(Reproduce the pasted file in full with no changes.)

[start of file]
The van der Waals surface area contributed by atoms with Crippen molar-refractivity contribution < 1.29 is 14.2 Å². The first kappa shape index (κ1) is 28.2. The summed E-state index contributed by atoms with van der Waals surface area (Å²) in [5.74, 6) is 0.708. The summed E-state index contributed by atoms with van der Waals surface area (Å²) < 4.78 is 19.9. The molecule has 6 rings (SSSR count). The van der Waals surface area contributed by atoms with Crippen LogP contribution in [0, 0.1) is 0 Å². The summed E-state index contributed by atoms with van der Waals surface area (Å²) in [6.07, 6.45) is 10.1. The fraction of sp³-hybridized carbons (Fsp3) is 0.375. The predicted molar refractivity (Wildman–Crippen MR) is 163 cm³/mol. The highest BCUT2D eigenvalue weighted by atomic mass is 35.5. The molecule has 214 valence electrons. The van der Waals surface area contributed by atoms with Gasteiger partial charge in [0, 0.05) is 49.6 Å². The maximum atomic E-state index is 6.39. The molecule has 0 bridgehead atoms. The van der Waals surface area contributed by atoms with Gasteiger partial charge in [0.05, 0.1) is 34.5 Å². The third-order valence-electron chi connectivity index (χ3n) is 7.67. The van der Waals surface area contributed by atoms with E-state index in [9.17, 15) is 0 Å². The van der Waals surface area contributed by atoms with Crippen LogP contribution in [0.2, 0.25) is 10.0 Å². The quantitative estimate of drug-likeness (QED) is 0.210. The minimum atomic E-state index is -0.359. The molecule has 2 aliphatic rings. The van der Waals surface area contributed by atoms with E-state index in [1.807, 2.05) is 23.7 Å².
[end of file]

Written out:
The van der Waals surface area contributed by atoms with Crippen molar-refractivity contribution < 1.29 is 14.2 Å². The first kappa shape index (κ1) is 28.2. The summed E-state index contributed by atoms with van der Waals surface area (Å²) in [5.74, 6) is 0.708. The summed E-state index contributed by atoms with van der Waals surface area (Å²) < 4.78 is 19.9. The molecule has 6 rings (SSSR count). The van der Waals surface area contributed by atoms with Crippen LogP contribution in [0, 0.1) is 0 Å². The summed E-state index contributed by atoms with van der Waals surface area (Å²) in [6.07, 6.45) is 10.1. The fraction of sp³-hybridized carbons (Fsp3) is 0.375. The predicted molar refractivity (Wildman–Crippen MR) is 163 cm³/mol. The highest BCUT2D eigenvalue weighted by atomic mass is 35.5. The molecule has 214 valence electrons. The van der Waals surface area contributed by atoms with Gasteiger partial charge in [0, 0.05) is 49.6 Å². The maximum atomic E-state index is 6.39. The molecule has 0 bridgehead atoms. The van der Waals surface area contributed by atoms with Gasteiger partial charge in [0.05, 0.1) is 34.5 Å². The third-order valence-electron chi connectivity index (χ3n) is 7.67. The van der Waals surface area contributed by atoms with E-state index in [9.17, 15) is 0 Å². The van der Waals surface area contributed by atoms with Crippen LogP contribution in [0.2, 0.25) is 10.0 Å². The quantitative estimate of drug-likeness (QED) is 0.210. The minimum atomic E-state index is -0.359. The molecule has 2 aliphatic rings. The van der Waals surface area contributed by atoms with E-state index in [1.807, 2.05) is 23.7 Å².